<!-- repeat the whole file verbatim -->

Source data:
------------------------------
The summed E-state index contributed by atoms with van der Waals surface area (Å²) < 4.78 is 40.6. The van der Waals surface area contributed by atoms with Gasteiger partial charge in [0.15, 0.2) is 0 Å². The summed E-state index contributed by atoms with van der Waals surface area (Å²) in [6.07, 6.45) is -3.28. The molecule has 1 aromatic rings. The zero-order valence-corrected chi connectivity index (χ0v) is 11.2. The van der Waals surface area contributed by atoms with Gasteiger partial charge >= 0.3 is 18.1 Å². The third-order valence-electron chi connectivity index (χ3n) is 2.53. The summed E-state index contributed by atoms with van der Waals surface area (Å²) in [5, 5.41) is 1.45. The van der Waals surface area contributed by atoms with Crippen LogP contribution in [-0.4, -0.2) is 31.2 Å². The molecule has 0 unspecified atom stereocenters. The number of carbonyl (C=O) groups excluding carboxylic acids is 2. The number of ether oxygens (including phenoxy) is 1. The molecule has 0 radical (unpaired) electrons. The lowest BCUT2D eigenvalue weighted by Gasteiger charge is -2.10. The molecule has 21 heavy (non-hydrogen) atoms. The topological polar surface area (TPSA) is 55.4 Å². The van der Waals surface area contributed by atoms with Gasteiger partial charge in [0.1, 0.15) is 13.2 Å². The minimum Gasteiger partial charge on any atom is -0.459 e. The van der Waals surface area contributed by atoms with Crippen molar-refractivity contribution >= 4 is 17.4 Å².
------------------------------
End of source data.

The summed E-state index contributed by atoms with van der Waals surface area (Å²) < 4.78 is 40.6. The van der Waals surface area contributed by atoms with Gasteiger partial charge in [0.15, 0.2) is 0 Å². The summed E-state index contributed by atoms with van der Waals surface area (Å²) in [6.07, 6.45) is -3.28. The molecule has 1 aromatic rings. The zero-order valence-corrected chi connectivity index (χ0v) is 11.2. The van der Waals surface area contributed by atoms with Gasteiger partial charge >= 0.3 is 18.1 Å². The third-order valence-electron chi connectivity index (χ3n) is 2.53. The summed E-state index contributed by atoms with van der Waals surface area (Å²) in [5, 5.41) is 1.45. The van der Waals surface area contributed by atoms with Crippen LogP contribution in [-0.4, -0.2) is 31.2 Å². The molecule has 0 unspecified atom stereocenters. The number of carbonyl (C=O) groups excluding carboxylic acids is 2. The number of ether oxygens (including phenoxy) is 1. The molecule has 0 radical (unpaired) electrons. The lowest BCUT2D eigenvalue weighted by Gasteiger charge is -2.10. The molecule has 21 heavy (non-hydrogen) atoms. The topological polar surface area (TPSA) is 55.4 Å². The van der Waals surface area contributed by atoms with Gasteiger partial charge in [0.1, 0.15) is 13.2 Å². The minimum Gasteiger partial charge on any atom is -0.459 e. The van der Waals surface area contributed by atoms with Crippen molar-refractivity contribution >= 4 is 17.4 Å².